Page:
By Scott J Grunewald | 3D Printing Industry
3D printed Gameboy prints in just two pieces so it is easy to change the colour of your new Gameboy case to match your outfit, your home decor, or just to match your mood. I’m feeling very cerulean today.
Adafruit loves to use 3D printing in its projects and they post a new tutorial every Thursday, which, funnily enough, they call 3D Thursday. The latest 3D printing project is the Raspberry Pi Gameboy – a custom built Nintendo emulator with a 3D printed “Gameboy” case — to celebrate the 25th anniversary of the iconic handheld gaming console.
The project is optimized to print on any FFF/FDM 3D printer, and it will need to have a build area of at least 150mm x 150mm x 100mm (5.9in x 5.9in x 3.9in). Adafruit recommends that you use a PrintrBot, TAZ4, MakerBot or any basic RepRap machine to 3D print your Gameboy case.
As usual for their 3DP guides, Adafruit has included a list of suggested printer and slicer settings so you don’t create any new 3D printed Zombies. PLA filament is the suggested build material, however ABS or any other strong and durable 3D printing material would do the job. I’d suggest that you avoid any flexible or soft materials as the case is the only structural part of the build and will need to be screwed together.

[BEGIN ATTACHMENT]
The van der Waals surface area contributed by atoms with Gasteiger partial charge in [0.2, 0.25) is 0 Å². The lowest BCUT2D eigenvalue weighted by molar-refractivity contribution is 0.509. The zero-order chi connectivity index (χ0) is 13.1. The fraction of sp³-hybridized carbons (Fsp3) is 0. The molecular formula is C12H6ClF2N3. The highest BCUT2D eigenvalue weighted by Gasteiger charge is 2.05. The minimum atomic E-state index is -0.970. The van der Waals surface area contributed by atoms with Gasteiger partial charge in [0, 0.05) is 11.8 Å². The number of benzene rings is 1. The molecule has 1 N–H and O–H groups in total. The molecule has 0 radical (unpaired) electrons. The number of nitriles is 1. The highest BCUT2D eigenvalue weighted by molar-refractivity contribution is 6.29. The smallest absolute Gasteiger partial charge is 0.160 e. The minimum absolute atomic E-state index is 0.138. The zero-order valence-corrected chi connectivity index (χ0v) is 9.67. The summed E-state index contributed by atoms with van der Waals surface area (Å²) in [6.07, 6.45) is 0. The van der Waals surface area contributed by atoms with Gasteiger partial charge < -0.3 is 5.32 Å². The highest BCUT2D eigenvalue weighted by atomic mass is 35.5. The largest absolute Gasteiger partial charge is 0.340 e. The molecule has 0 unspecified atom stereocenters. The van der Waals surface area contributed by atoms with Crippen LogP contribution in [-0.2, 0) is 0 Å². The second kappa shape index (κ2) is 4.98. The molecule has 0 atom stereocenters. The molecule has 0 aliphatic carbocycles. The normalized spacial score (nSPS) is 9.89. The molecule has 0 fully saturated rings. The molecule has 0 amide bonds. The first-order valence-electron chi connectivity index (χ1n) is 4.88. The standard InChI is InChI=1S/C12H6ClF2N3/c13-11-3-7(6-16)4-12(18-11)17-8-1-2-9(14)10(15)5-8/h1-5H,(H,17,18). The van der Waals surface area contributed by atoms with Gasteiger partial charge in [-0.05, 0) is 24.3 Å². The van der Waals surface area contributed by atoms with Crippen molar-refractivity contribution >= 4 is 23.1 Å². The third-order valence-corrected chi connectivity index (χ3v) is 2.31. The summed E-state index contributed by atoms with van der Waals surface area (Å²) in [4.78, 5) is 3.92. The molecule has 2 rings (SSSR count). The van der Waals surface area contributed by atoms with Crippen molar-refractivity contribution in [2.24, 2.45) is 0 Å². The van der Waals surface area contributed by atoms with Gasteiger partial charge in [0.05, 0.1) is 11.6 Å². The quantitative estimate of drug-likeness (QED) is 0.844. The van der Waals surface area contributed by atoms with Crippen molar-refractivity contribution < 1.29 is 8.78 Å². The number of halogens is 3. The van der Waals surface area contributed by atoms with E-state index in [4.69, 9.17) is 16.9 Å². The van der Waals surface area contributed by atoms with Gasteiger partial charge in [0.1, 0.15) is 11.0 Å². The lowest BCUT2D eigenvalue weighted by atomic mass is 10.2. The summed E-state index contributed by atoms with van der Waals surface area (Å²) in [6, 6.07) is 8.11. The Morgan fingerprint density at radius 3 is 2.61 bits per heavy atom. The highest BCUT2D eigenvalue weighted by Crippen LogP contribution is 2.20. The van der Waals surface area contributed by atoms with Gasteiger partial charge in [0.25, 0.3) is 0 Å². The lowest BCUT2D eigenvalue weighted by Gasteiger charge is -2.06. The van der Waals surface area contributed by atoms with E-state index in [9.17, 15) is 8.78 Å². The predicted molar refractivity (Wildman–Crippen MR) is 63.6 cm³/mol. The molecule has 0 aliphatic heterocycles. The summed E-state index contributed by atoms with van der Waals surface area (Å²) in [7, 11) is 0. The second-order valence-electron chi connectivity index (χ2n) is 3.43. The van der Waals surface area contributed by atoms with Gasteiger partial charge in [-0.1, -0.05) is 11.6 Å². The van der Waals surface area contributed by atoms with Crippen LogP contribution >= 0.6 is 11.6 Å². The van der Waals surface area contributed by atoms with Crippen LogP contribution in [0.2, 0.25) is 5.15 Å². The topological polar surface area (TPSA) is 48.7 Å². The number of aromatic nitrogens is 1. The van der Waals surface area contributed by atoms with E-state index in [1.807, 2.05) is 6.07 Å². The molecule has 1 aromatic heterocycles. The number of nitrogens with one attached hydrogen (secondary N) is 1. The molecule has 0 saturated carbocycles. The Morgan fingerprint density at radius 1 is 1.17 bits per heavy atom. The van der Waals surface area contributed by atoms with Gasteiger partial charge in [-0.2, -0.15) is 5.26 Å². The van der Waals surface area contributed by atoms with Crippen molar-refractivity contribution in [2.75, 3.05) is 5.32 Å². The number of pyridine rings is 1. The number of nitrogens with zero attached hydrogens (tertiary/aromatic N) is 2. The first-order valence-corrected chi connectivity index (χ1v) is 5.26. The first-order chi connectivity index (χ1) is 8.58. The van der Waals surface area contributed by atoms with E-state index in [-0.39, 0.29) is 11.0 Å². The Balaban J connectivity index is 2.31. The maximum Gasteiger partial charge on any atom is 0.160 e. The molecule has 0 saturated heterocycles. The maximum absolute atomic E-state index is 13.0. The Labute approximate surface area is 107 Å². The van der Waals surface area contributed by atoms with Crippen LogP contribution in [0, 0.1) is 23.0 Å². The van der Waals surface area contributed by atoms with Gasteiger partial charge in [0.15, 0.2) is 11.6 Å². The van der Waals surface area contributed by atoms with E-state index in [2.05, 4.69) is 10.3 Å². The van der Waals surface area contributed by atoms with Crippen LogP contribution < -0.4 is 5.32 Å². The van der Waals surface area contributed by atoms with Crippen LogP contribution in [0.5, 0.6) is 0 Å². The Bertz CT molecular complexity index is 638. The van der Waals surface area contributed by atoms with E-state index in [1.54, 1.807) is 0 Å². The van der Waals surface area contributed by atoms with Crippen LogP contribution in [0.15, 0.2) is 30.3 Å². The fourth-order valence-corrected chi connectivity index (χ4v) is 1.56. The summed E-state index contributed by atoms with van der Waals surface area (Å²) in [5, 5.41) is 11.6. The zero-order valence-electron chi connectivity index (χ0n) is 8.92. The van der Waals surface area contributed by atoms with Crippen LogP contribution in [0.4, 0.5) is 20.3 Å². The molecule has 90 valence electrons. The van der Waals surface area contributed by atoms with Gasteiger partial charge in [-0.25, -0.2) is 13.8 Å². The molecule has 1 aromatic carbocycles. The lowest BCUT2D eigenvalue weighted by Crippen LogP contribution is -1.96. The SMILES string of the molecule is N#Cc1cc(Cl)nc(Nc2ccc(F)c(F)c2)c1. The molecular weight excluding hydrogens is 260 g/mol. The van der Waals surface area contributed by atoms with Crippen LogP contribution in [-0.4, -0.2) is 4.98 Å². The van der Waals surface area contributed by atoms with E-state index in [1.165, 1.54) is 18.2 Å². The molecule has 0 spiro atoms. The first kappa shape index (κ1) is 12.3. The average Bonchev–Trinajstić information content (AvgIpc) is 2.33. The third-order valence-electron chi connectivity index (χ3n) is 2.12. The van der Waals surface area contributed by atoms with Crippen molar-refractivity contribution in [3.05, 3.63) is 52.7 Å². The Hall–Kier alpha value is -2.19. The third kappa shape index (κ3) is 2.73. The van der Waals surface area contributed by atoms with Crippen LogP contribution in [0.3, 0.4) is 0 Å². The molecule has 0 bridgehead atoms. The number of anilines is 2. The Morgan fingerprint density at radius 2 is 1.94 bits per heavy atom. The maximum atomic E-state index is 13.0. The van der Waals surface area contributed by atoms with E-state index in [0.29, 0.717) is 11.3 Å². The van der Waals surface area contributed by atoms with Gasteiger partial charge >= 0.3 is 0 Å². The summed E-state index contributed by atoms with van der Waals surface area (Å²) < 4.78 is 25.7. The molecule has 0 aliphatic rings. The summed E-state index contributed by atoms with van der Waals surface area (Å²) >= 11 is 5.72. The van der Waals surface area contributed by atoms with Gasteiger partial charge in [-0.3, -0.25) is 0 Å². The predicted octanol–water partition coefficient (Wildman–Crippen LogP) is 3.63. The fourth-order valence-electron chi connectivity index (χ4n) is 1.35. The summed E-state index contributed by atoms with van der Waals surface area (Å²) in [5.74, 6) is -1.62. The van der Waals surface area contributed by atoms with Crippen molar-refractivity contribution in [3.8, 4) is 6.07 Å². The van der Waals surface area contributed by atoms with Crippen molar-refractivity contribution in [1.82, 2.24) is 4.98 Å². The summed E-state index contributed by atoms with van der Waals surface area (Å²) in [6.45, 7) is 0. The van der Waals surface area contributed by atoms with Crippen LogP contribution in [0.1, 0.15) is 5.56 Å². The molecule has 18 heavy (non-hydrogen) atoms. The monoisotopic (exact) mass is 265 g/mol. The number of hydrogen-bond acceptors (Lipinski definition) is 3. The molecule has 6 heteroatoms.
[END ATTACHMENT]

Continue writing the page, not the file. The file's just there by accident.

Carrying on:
The inside of the case is fitted with housings for all of the suggested internal parts to keep them in place and to keep the touch screen stable. So if you decide to substitute or replace some of the suggested part list you may need to adjust the model before you print it.
The guts of the machine is a custom built Linux Raspberry Pi computer that you will have to Frankenstein together with a trisected SNES controller and a simple touch screen display. This is not a project for a beginner, as there is a lot of wiring and soldering involved, but if you’re an experienced maker or looking to up your skills with a slightly more sophisticated project this may be just the project for you.
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